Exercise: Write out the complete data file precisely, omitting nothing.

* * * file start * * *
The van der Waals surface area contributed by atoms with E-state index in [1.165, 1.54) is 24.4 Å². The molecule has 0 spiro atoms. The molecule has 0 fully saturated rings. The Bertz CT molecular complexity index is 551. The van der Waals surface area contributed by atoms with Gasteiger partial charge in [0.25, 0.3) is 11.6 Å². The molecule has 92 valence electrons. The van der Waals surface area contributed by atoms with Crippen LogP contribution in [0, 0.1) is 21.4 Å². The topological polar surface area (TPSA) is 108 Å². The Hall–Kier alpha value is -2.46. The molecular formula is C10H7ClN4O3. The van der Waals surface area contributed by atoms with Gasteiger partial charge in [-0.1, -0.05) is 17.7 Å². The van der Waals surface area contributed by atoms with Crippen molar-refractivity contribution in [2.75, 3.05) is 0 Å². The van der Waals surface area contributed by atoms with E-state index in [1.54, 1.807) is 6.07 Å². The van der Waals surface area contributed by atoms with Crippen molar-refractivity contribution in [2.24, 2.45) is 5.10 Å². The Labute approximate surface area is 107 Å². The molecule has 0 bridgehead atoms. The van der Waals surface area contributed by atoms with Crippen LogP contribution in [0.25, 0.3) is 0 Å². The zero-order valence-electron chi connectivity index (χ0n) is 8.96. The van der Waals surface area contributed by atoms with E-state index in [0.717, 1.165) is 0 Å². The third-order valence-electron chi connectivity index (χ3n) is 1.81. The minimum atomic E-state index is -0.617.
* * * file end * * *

The van der Waals surface area contributed by atoms with E-state index in [1.165, 1.54) is 24.4 Å². The molecule has 0 spiro atoms. The molecule has 0 fully saturated rings. The Bertz CT molecular complexity index is 551. The van der Waals surface area contributed by atoms with Gasteiger partial charge in [0.25, 0.3) is 11.6 Å². The molecule has 92 valence electrons. The van der Waals surface area contributed by atoms with Crippen LogP contribution in [0, 0.1) is 21.4 Å². The topological polar surface area (TPSA) is 108 Å². The Hall–Kier alpha value is -2.46. The molecular formula is C10H7ClN4O3. The van der Waals surface area contributed by atoms with Gasteiger partial charge in [-0.1, -0.05) is 17.7 Å². The van der Waals surface area contributed by atoms with Crippen molar-refractivity contribution in [2.75, 3.05) is 0 Å². The van der Waals surface area contributed by atoms with E-state index in [1.54, 1.807) is 6.07 Å². The van der Waals surface area contributed by atoms with Crippen molar-refractivity contribution in [2.24, 2.45) is 5.10 Å². The Labute approximate surface area is 107 Å². The molecule has 0 bridgehead atoms. The van der Waals surface area contributed by atoms with Crippen LogP contribution in [0.25, 0.3) is 0 Å². The zero-order valence-electron chi connectivity index (χ0n) is 8.96. The van der Waals surface area contributed by atoms with E-state index in [0.717, 1.165) is 0 Å². The third-order valence-electron chi connectivity index (χ3n) is 1.81. The minimum atomic E-state index is -0.617.